Cook: We just couldn’t take working at these big media companies any more. We were working at newspapers, and Todd and I were covering the digital age. We were very much trying to push the envelope about what we could do journalistically online, and that’s where we saw the opportunity. That’s where we saw the news business headed. Yet, we were dealing with organizations that were still interested in pursuing this concept of delivering a newspaper to you with news that was 24 hours late to your doorstep. Those two just didn’t mesh well for us.

Bishop: We are both of the belief that the Seattle region deserves a national technology news site, and that’s really our vision for GeekWire. We cover the world, we’re rooted in Seattle. But the content that we produce resonates everywhere.

MyNW: What’s the biggest mistake you’ve made?

Bishop: You want us to be honest?

Cook: I’ll tell one here. Not doing it soon enough. Not making the leap soon enough. The thing that’s hard for us now – Todd and I both have young kids under the age of five – is trying to do an entrepreneurial startup project when you have a family. That’s hard to do. I wish I would have done everything in my life five years earlier.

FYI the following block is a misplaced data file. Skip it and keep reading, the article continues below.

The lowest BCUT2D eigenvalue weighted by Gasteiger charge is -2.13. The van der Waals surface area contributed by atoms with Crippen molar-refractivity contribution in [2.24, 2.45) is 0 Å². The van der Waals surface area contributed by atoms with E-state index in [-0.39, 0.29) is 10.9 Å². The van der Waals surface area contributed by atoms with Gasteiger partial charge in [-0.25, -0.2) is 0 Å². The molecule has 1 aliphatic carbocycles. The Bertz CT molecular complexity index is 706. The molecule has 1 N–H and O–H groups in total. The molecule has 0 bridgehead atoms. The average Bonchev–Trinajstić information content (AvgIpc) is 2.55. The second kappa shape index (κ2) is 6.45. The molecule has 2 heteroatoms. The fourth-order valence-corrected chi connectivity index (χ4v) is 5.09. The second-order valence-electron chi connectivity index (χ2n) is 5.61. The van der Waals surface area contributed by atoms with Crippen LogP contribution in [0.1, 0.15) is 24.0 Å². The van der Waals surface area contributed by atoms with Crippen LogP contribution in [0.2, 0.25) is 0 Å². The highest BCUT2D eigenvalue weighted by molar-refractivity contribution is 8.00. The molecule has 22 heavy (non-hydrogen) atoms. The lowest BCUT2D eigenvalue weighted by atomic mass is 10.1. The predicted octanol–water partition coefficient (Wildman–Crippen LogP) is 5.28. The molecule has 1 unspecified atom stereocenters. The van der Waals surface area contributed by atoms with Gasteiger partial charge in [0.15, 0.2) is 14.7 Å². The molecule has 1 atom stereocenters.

I guess the advice out there for people that are considering jumping off and doing a startup for themselves is to go out and do it. Make the leap and you’re going to learn so much more.

The conclusion that Todd and I came to when we were leaving the PI was it was so much riskier for us to stay in the status quo than it was to go out and do it on our own. That’s an interesting perspective to put yourself in because everybody typically says, gosh, going out and doing something on your own is so hard to do.

It is hard, but boy, I think even if you fail you’re going to learn so much more and you’re going to be so much better positioned than if you stayed in the status quo.

MyNW: Do you guys consider yourselves geeks?

Bishop: I do, and I think it’s because I define that to mean anybody who’s really, really into something to the point of an almost unhealthy obsession. That is really where I am. I mean, I’ll tell you some of my greatest joys are figuring out that I have been synching my Dropbox account incorrectly, and if I just figure out this one setting I can free up gigs on my hard drive. So yes, I am a geek.

Cook: Todd is certainly the geekier of the two on that front. I don’t take as much pleasure on the Dropbox setting.